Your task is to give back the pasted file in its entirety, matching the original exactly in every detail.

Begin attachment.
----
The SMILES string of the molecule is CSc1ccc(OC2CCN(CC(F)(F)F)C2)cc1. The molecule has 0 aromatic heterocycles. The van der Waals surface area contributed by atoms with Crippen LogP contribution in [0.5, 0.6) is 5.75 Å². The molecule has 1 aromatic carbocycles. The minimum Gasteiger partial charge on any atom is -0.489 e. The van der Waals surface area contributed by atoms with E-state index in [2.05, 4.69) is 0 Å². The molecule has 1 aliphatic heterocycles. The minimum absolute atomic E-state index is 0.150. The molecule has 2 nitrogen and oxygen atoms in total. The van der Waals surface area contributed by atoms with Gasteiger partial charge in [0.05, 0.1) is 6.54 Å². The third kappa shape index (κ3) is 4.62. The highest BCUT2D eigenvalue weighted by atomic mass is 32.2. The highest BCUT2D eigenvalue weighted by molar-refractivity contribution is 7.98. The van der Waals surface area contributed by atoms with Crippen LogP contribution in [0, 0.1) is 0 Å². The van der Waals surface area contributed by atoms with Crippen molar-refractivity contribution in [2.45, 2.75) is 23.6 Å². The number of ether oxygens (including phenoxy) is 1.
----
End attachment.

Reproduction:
The SMILES string of the molecule is CSc1ccc(OC2CCN(CC(F)(F)F)C2)cc1. The molecule has 0 aromatic heterocycles. The van der Waals surface area contributed by atoms with Crippen LogP contribution in [0.5, 0.6) is 5.75 Å². The molecule has 1 aromatic carbocycles. The minimum Gasteiger partial charge on any atom is -0.489 e. The van der Waals surface area contributed by atoms with E-state index in [2.05, 4.69) is 0 Å². The molecule has 1 aliphatic heterocycles. The minimum absolute atomic E-state index is 0.150. The molecule has 2 nitrogen and oxygen atoms in total. The van der Waals surface area contributed by atoms with Gasteiger partial charge in [0.05, 0.1) is 6.54 Å². The third kappa shape index (κ3) is 4.62. The highest BCUT2D eigenvalue weighted by atomic mass is 32.2. The highest BCUT2D eigenvalue weighted by molar-refractivity contribution is 7.98. The van der Waals surface area contributed by atoms with Crippen LogP contribution in [0, 0.1) is 0 Å². The van der Waals surface area contributed by atoms with Crippen molar-refractivity contribution in [2.45, 2.75) is 23.6 Å². The number of ether oxygens (including phenoxy) is 1.